The Association of Journalists of Macedonia and the Institute for Social Sciences and Humanities, today in the Journalists’ Club presented an analysis of the effects of the application of the Law on Audio and Audio-visual Media Services on editorial freedom. The analysis was prepared by expert teams of the Institute and AJM within a project funded by the Delegation of the European Union in Skopje.
The director of the Institute for Social Sciences and Humanities, Katerina Kolozova, presented the findings from the analysis, and said that the Law on Audio and Audiovisual Media Services is too detailed, to infantile, to caricature, to determine which program to broadcast when it is broadcast, etc.
“The law on audio and audio-visual media services limits freedom of expression and, moreover, introduces censorship and self-censorship in the media. The provisions of the law are proof of the phenomenon of a “captive state”, Kolozova stressed, adding that through excessive legal regulation, the executive power is given excessive control over the media.
“The most important conclusion of this analysis is that in Macedonia there is excessive regulation of private broadcasting media. The state interferes too much in the creation of the program of private media, which negatively affects editorial freedom, the program quality and financial stability of the media,” said the President of AJM, Naser Selmani.
Selmani explained that the second conclusion from the analysis is that the professional ethics of the media should be an object of self-regulation, and not to be achieved by the state by introduction of laws and penalties.
He also spoke about the final draft version of the LAAVMS, which the government wants to have the monopoly of the truth. “If this article is passed by the government, it will pave the truth in the future in the media. It will have terrifying adverse effects on freedom of speech and media freedom. It will also step up existing self-censorship and crush criticism in the media,” Selmani said.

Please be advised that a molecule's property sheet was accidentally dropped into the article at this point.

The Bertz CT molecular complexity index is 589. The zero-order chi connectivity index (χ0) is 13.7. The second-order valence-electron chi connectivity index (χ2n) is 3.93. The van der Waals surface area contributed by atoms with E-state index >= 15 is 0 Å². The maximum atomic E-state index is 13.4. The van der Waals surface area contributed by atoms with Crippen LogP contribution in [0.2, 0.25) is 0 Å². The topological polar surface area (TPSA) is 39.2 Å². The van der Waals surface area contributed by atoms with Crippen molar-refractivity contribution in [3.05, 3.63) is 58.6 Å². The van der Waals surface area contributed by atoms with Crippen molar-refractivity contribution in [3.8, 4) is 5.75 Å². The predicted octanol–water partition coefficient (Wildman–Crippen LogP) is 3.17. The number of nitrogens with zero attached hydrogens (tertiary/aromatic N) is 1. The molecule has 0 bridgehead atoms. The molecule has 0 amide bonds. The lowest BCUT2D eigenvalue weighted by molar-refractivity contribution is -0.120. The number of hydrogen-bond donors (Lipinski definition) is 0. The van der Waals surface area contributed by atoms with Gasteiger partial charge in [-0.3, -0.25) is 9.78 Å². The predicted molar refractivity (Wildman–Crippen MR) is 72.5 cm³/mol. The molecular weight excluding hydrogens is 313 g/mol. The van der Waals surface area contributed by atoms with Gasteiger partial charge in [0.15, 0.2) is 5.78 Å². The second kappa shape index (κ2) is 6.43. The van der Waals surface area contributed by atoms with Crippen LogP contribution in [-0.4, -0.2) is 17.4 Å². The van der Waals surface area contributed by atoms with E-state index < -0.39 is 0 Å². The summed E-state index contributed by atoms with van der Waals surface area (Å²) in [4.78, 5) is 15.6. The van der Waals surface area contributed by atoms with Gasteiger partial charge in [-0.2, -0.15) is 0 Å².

Asked about the financing of MRT, Selmani noted that 0.7 percent of the budget of Macedonia, is not enough for MRT.
“If MRT has a debt of 30 million euros, then how will the 15 million euros annually be enough to service the debt? In addition, MRT with a reduced budget will not be able to open a new TV programme in Albanian language, employ quality journalism staff and develop the correspondent network, increase the salaries of journalists, procure new equipment, not to mention the digitization process, which has not yet started,” Selmani said.
According to him, the cooperation between the civil sector and media organizations is very important. “The involvement of the civil sector in the debate on freedom of speech is a wind in our backs to solve existing problems in the media sector,” Selmani said.